A Study in Nehemiah: What Next?


What Next?

By: Patty Nicholas-Boyte




Nehemiah 5:1-8

Now there was a great outcry of the people and of their wives against their Jewish brothers.  For there were those who said, “We, our sons and our daughters are many; therefore let us get grain that we may eat and live.”  There were others who said, “We are mortgaging our fields, our vineyards and our houses that we might get grain because of the famine.”  Also there were those who said, “We have borrowed money for the king’s tax on our fields and our vineyards.  Now our flesh is like the flesh of our brothers, our children like their children. Yet behold, we are forcing our sons and our daughters to be slaves, and some of our daughters are forced into bondage already, and we are helpless because our fields and vineyards belong to others.” Then I was very angry when I had heard their outcry and these words.  I consulted with myself and contended with the nobles and the rulers and said to them, “You are exacting usury, each from his brother!” Therefore, I held a great assembly against them. I said to them, “We according to our ability have redeemed our Jewish brothers who were sold to the nations; now would you even sell your brothers that they may be sold to us?” Then they were silent and could not find a word to say” (NASB). 


The Israelites of Nehemiah’s time, much like the current circumstances we face during the Coronavirus, faced hardship from many fronts. Not only had they been in exile from their homeland for over seventy years, when they returned, their beloved city was in ruins. As they endeavored to rebuild, the threat from their enemy was serious enough that they needed to remain armed not only as they worked, but even as they slept. Now, before they can even finish the task, a new problem immerges. Famine.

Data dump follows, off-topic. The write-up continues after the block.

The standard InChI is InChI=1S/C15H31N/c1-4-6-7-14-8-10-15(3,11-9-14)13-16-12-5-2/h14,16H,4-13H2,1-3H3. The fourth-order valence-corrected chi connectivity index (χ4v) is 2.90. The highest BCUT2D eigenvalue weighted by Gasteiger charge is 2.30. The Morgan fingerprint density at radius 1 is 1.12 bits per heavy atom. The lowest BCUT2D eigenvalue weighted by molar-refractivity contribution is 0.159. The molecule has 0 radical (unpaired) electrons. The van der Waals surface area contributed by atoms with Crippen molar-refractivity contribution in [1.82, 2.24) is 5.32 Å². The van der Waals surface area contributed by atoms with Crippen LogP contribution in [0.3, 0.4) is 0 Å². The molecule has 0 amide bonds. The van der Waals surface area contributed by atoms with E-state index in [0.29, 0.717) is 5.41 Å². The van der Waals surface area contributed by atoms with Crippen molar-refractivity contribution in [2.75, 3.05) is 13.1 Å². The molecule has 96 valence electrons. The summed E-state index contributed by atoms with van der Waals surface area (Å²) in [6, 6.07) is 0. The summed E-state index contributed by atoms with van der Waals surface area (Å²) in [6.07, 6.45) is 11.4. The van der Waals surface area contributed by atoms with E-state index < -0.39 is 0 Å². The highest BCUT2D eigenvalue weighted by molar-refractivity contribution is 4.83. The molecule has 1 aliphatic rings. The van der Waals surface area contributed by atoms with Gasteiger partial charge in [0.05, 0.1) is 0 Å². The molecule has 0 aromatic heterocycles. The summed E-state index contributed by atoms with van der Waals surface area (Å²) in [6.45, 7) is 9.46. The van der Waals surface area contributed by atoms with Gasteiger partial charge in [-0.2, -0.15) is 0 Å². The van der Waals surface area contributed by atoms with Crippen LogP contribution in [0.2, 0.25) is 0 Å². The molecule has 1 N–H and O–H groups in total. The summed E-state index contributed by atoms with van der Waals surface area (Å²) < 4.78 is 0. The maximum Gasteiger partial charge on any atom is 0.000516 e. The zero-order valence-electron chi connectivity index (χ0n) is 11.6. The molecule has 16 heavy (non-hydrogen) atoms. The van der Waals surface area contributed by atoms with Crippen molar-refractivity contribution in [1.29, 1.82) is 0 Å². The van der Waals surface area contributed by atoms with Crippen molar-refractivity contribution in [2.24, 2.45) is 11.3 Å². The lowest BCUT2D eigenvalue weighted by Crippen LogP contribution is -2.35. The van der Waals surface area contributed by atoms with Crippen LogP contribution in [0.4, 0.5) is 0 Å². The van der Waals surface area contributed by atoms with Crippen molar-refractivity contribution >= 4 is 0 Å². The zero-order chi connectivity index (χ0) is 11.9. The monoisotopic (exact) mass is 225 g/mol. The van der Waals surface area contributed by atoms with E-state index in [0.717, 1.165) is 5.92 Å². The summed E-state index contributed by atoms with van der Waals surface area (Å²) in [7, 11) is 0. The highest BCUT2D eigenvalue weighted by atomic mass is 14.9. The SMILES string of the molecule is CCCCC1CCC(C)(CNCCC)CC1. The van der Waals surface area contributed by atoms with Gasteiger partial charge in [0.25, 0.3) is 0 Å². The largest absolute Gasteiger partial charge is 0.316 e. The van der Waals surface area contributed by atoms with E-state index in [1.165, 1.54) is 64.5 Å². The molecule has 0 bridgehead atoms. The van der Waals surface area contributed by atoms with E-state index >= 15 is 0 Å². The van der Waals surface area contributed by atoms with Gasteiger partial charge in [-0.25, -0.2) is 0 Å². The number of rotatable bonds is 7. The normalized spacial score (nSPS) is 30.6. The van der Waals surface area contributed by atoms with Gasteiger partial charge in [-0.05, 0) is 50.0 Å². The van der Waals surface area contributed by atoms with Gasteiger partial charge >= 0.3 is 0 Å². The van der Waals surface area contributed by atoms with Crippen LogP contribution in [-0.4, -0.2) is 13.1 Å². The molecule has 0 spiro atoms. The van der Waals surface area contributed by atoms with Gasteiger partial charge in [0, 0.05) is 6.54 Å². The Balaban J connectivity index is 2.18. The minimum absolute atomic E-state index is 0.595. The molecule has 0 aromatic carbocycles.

Just like today, famine exacerbates the poverty of some, and enhances the wealth of others. During the time of Nehemiah, those who had nothing began to mortgage their land, and when that was not enough, they began to sell their own children into servitude to buy food for their family.

In verses 6-7, when Nehemiah discovered what was going on, the text said he was angry. I imagine there is not a strong enough word to describe the extent of his anger and indignation.

In verse 8 Nehemiah addressed the people. My paraphrase: “We just spent seventy years in slavery, at the first sign of trouble you put yourselves back into bondage. Why would you do that? What is wrong with you people?”

The text says the people were silent and could not find a word to say. I’ve been there before.

The real issue was the Israelites lacked faith in God. He had brought them home, He provided everything they needed for their building project, and God was in process of protecting them from enemy opposition, and yet, when the famine hit, they were ready to give up their freedom.

Do we not do the same thing? It seems like we can handle one hard thing, then another, but when there is a real storm in life, when trouble seems to come at us from all sides, we default into a lack of faith, which ultimately enslaves us to sin.

As I write this today, there have been weeks of empty shelves, and reports of food shortages on the way. I will be honest and say that I have to fight for my faith and war against fear each day.

Philippians 4:6-7 (NASB)

Be anxious for nothing, but in everything by prayer and supplication with thanksgiving let your requests be made known to God.  And the peace of God, which surpasses all comprehension, will guard your hearts and your minds in Christ Jesus.

I am thankful that God is big enough to handle all of my stuff, and if I allow, He takes all my fear and anxiety and in exchange He replaces with His peace, and guards my heart and mind. Praise God!

What can we learn from Nehemiah?

  • When problems hit from many sides, do not become part of the problem.
  • Treat our fellow co-laborers with respect. Remember we are all God’s children.
  • When fear and anxiety hit, try not to let them take hold. Lean on God who is able to help in our time of need.
  • Let our anger and indignation at injustice move us to help those in need.

When Nehemiah saw injustice, he spoke out. Through the truth of God’s word the people were brought into conviction as evidenced by their silence.

What questions can we ask ourselves that can affect change?

  1. Are we doing kingdom work, fighting the enemy on many fronts but neglecting our family?
  2. What am I mortgaging against my future for something that I should trust in God to provide?
  3. What do I do with the fear and anxiety I experience each day?
  4. Where do I look for peace?
  5. What is my response to injustice?



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